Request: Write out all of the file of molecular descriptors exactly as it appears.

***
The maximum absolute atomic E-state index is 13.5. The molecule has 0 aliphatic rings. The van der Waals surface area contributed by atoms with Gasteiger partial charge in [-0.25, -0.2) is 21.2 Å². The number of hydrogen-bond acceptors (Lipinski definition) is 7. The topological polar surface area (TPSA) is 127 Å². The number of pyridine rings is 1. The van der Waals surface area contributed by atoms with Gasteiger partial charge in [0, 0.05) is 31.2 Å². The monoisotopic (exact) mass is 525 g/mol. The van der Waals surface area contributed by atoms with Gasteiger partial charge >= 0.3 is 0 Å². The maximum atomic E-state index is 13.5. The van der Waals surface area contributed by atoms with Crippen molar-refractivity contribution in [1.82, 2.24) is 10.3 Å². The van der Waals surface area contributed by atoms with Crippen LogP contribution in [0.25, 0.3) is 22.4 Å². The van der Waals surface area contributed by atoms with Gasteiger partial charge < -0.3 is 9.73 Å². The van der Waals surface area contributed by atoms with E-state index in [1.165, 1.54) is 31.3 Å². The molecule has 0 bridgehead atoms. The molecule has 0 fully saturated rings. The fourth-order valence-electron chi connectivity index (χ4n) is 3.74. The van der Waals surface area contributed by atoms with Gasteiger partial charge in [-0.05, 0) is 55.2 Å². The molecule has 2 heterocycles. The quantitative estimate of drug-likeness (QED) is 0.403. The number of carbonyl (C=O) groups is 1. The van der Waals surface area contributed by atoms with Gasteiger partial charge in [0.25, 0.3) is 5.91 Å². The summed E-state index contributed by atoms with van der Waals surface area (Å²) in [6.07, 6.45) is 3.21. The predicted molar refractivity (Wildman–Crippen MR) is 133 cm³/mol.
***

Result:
The maximum absolute atomic E-state index is 13.5. The molecule has 0 aliphatic rings. The van der Waals surface area contributed by atoms with Gasteiger partial charge in [-0.25, -0.2) is 21.2 Å². The number of hydrogen-bond acceptors (Lipinski definition) is 7. The topological polar surface area (TPSA) is 127 Å². The number of pyridine rings is 1. The van der Waals surface area contributed by atoms with Gasteiger partial charge in [0, 0.05) is 31.2 Å². The monoisotopic (exact) mass is 525 g/mol. The van der Waals surface area contributed by atoms with Gasteiger partial charge >= 0.3 is 0 Å². The maximum atomic E-state index is 13.5. The van der Waals surface area contributed by atoms with Crippen molar-refractivity contribution in [1.82, 2.24) is 10.3 Å². The van der Waals surface area contributed by atoms with Crippen LogP contribution in [0.25, 0.3) is 22.4 Å². The van der Waals surface area contributed by atoms with Gasteiger partial charge < -0.3 is 9.73 Å². The van der Waals surface area contributed by atoms with E-state index in [1.165, 1.54) is 31.3 Å². The molecule has 0 bridgehead atoms. The molecule has 0 fully saturated rings. The fourth-order valence-electron chi connectivity index (χ4n) is 3.74. The van der Waals surface area contributed by atoms with Gasteiger partial charge in [-0.05, 0) is 55.2 Å². The molecule has 2 heterocycles. The quantitative estimate of drug-likeness (QED) is 0.403. The number of carbonyl (C=O) groups is 1. The van der Waals surface area contributed by atoms with Gasteiger partial charge in [0.25, 0.3) is 5.91 Å². The summed E-state index contributed by atoms with van der Waals surface area (Å²) in [6.07, 6.45) is 3.21. The predicted molar refractivity (Wildman–Crippen MR) is 133 cm³/mol.